In front of the vines at Johner Estate

That evening we pulled into a freedom campsite at a park in Carterton. We walked around the large lake and observed a huge variety of waterfowl, including white swans, black swans (yes, they exist!), ducks, and various types of ugly geese. The next morning while we made breakfast we fed the ducks and I got some cute photos Donna feeding a mother duck and her four ducklings – so precious!

 

Swan mother with 3 chicks on her back in the pond

Swan mother with 3 chicks on her back in the pond

Big time duck feeding went down this morning.  Donna couldn't resist the cuteness.

Big time duck feeding went down this morning. Donna couldn’t resist the cuteness.

Duckling shot #1

Duckling shot #1

Duckling shot #2

Duckling shot #2

A baby ... something ... that we found in the grass

A baby … something … that we found in the grass

After the duck-feeding morning, we drove back to Wellington and drove our campervan onto the Ferry to Picton. For our small van plus us to cross to the South Island with us cost about NZD 250. The Ferry ride was on an overcast morning but I enjoyed a breakfast IPA and couldn’t keep my eyes off the scenery as we we glided through the Sounds towards the more spectacular of the islands of Aotearoa.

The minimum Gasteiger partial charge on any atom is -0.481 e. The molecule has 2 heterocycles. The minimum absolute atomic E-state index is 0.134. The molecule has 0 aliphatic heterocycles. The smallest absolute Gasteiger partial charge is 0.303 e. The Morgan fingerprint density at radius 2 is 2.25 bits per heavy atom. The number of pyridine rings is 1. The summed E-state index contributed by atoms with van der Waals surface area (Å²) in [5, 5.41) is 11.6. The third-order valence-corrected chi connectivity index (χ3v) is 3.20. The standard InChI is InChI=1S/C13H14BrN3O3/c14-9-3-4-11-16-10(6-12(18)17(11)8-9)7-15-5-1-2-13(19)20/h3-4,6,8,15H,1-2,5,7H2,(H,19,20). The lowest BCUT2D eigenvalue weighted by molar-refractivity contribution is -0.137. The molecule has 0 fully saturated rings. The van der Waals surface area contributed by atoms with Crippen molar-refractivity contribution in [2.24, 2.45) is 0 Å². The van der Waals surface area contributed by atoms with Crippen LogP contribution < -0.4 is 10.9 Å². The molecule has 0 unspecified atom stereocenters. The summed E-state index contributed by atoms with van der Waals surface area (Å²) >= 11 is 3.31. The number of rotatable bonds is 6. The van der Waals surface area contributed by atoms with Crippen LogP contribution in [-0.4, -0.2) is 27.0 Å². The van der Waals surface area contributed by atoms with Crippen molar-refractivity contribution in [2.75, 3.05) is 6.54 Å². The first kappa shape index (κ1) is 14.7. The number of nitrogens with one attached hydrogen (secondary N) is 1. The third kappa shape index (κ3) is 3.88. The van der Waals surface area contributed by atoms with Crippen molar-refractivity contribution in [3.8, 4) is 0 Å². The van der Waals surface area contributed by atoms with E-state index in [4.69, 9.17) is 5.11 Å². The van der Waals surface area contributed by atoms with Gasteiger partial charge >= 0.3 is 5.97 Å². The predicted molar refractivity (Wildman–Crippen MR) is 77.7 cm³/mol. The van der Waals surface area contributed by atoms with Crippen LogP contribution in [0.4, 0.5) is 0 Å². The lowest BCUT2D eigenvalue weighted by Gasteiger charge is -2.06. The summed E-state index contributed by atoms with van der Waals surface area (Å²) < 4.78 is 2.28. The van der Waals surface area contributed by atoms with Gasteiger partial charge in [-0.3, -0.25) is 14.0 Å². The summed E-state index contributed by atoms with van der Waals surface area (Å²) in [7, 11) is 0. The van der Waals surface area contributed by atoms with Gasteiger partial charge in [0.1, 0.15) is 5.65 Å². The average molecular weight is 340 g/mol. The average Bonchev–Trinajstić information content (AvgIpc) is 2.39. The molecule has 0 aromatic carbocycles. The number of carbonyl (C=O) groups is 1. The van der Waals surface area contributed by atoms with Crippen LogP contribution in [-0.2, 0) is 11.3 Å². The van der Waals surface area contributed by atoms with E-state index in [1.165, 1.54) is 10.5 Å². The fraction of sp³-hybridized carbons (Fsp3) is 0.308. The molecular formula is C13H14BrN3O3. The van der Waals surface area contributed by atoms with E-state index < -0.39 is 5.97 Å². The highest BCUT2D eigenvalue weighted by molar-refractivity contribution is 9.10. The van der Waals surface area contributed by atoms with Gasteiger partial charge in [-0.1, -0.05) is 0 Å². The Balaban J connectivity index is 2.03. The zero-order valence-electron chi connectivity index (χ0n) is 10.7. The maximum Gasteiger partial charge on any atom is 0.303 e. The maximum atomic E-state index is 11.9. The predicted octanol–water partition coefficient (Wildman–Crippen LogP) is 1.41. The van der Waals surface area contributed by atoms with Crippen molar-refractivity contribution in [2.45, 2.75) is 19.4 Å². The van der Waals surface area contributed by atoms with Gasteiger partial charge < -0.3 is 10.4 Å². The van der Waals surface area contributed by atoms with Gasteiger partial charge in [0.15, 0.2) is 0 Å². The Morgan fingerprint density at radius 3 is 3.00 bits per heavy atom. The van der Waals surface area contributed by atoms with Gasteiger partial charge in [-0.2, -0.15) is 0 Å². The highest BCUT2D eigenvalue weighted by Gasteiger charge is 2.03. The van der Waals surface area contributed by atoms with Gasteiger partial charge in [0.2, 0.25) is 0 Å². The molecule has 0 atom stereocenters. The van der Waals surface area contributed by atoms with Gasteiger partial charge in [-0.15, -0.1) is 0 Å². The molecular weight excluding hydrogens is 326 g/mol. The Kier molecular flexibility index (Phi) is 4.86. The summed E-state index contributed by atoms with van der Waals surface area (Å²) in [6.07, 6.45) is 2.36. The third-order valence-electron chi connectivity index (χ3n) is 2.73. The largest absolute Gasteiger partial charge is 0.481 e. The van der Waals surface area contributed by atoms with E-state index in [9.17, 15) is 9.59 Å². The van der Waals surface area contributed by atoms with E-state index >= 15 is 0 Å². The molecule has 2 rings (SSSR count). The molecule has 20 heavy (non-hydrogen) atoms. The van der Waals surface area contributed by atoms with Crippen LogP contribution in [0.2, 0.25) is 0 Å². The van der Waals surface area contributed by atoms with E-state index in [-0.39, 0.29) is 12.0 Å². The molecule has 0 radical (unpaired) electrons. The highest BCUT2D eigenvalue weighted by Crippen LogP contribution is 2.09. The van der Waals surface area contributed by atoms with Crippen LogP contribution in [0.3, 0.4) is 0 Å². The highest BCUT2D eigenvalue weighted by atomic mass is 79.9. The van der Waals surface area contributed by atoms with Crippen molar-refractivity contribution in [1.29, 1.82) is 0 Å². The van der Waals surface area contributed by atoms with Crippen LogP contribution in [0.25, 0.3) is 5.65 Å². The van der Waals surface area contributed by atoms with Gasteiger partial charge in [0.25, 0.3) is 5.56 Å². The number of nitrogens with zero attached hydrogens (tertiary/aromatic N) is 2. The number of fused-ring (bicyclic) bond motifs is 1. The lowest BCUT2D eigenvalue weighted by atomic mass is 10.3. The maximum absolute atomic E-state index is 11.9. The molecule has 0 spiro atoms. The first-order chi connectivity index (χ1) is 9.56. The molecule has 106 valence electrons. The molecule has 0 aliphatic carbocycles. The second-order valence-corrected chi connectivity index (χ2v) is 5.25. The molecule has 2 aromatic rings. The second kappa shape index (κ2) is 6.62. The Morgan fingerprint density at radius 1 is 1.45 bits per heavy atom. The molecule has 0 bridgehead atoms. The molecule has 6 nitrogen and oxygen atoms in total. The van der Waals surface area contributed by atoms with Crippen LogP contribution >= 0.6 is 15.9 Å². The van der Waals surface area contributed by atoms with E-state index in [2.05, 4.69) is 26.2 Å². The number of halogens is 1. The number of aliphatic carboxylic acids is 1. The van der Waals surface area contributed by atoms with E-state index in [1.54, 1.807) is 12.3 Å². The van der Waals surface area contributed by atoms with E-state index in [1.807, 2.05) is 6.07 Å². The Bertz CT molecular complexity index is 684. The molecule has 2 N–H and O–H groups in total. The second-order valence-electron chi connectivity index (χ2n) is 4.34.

Looking towards Wellington over the stern of the large ferry that brought us and our campervan to the South Island

Looking towards Wellington over the stern of the large ferry that brought us and our campervan to the South Island

Double Hopped IPA for the ferry ride

Double Hopped IPA for the ferry ride

Gliding into the Sounds near Picton

Gliding into the Sounds near Picton

 

Raglan

 

At this point in the narrative, I’ll skip over all of the South Island, which will be covered in the next post, but in keeping with this being the “North Island” post, I will pick up once we returned to the North Island after spending nearly 2 weeks on the South Island.   We were back on the North Island for less than 48 hours, needing to drive back north to Auckland in order to return the van and catch a flight to San Francisco.

 

Epic rainbow (with a hint of double rainbow in the upper left) that we found during our long drive north from Wellington to Raglan